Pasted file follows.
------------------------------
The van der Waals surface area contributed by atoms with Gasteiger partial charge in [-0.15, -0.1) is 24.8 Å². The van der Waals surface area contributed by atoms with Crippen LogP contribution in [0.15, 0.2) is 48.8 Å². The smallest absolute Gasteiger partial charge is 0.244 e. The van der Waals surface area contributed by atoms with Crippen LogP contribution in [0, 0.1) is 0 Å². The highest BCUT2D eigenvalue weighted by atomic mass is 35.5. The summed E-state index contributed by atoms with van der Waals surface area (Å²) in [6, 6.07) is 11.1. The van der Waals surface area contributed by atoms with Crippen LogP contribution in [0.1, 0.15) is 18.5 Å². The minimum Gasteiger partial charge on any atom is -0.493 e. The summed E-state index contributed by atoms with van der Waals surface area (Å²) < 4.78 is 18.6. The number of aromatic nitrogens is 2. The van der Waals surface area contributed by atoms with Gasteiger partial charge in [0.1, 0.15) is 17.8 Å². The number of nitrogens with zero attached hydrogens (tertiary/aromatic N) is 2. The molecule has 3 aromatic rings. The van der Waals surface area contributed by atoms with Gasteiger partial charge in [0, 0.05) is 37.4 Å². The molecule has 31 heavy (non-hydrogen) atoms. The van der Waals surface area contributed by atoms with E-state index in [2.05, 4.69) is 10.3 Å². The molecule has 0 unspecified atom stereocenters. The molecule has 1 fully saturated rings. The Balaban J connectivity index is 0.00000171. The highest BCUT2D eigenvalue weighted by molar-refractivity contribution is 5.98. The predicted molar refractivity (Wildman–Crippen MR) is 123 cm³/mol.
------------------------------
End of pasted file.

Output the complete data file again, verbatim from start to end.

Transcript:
The van der Waals surface area contributed by atoms with Gasteiger partial charge in [-0.15, -0.1) is 24.8 Å². The van der Waals surface area contributed by atoms with Crippen LogP contribution in [0.15, 0.2) is 48.8 Å². The smallest absolute Gasteiger partial charge is 0.244 e. The van der Waals surface area contributed by atoms with Crippen LogP contribution in [0, 0.1) is 0 Å². The highest BCUT2D eigenvalue weighted by atomic mass is 35.5. The summed E-state index contributed by atoms with van der Waals surface area (Å²) in [6, 6.07) is 11.1. The van der Waals surface area contributed by atoms with Crippen LogP contribution in [0.1, 0.15) is 18.5 Å². The minimum Gasteiger partial charge on any atom is -0.493 e. The summed E-state index contributed by atoms with van der Waals surface area (Å²) < 4.78 is 18.6. The number of aromatic nitrogens is 2. The van der Waals surface area contributed by atoms with Gasteiger partial charge in [0.1, 0.15) is 17.8 Å². The number of nitrogens with zero attached hydrogens (tertiary/aromatic N) is 2. The molecule has 3 aromatic rings. The van der Waals surface area contributed by atoms with Gasteiger partial charge in [0, 0.05) is 37.4 Å². The molecule has 31 heavy (non-hydrogen) atoms. The van der Waals surface area contributed by atoms with E-state index in [2.05, 4.69) is 10.3 Å². The molecule has 0 unspecified atom stereocenters. The molecule has 1 fully saturated rings. The Balaban J connectivity index is 0.00000171. The highest BCUT2D eigenvalue weighted by molar-refractivity contribution is 5.98. The predicted molar refractivity (Wildman–Crippen MR) is 123 cm³/mol.